Sunday, April 11, 2010

GPS evangelists?

One of our first purchases in Australia was a Garmin GPS.

We have one in Canada, and use it all the time—even for roads we know—so there was never any doubt that we would get one for Australia.

IMG_4937The wider screen on this newer model—a nuvi 265W—shows more of the map at once. Our old model—named “Penny” because of her very British voice—spoke the directions but not the names of streets. This model—not yet named, but currently set to the Australian voice “Serena”—manages to speak not just the street names, but even words we key in as destination names.

A new feature I really appreciate is the ability to save tracks. As we drive, the GPS records the time and location as a series of points, and I can upload these later to our computer. The track can then be viewed as an overlay in Google Earth, so we can see where we’ve been. As well, because both the GPS and our cameras record the time and date, I can use my RoboGeo software to add latitude and longitude to our digital pictures.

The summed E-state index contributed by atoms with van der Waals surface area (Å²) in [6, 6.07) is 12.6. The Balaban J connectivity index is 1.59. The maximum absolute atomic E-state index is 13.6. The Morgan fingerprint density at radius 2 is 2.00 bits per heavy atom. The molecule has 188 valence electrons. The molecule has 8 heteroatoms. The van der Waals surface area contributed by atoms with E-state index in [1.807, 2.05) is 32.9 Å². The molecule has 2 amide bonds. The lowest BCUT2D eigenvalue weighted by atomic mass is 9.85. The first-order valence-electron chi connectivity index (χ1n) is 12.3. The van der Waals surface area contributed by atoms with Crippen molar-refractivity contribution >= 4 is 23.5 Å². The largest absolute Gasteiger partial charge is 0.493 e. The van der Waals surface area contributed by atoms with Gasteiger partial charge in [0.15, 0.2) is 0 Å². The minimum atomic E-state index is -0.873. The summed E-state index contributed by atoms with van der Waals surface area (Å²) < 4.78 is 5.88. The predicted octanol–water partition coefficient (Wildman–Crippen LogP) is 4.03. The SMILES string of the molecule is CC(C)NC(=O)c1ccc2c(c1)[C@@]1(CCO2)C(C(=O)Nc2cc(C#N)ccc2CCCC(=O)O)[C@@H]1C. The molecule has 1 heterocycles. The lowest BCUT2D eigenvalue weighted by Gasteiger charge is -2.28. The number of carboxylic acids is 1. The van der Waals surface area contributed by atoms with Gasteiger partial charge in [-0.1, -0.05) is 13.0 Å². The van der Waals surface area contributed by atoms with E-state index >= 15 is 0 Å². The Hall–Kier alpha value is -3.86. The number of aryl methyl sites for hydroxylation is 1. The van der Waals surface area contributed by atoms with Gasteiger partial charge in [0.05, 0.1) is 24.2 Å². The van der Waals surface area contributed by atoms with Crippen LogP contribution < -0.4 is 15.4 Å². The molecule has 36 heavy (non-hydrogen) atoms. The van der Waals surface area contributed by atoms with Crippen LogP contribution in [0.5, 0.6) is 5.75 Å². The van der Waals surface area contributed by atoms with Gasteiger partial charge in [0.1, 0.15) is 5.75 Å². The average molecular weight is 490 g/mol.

The biggest advantage of a GPS is that it takes the edge off of navigating. We always have a map with us, and usually plan our route to some extent, but having a GPS lets us enjoy the scenery rather than watching for our route. It reports the distance to the next turn, and a small icon gives a visual cue to prepare the driver for the type of turn.

We bought “Penny” in England and appreciated how it eased the adjustment to right-hand drive. The same is true here in Australia: a spoken instruction like “At the roundabout, take the third exit to Strickland Street” provides much more useful information than seeing on a map that we need to turn right.

When we return to Canada, I’ll acquire current mapping information for North America, so the same unit will continue to serve us. For me, a GPS has become an indispensible driving tool.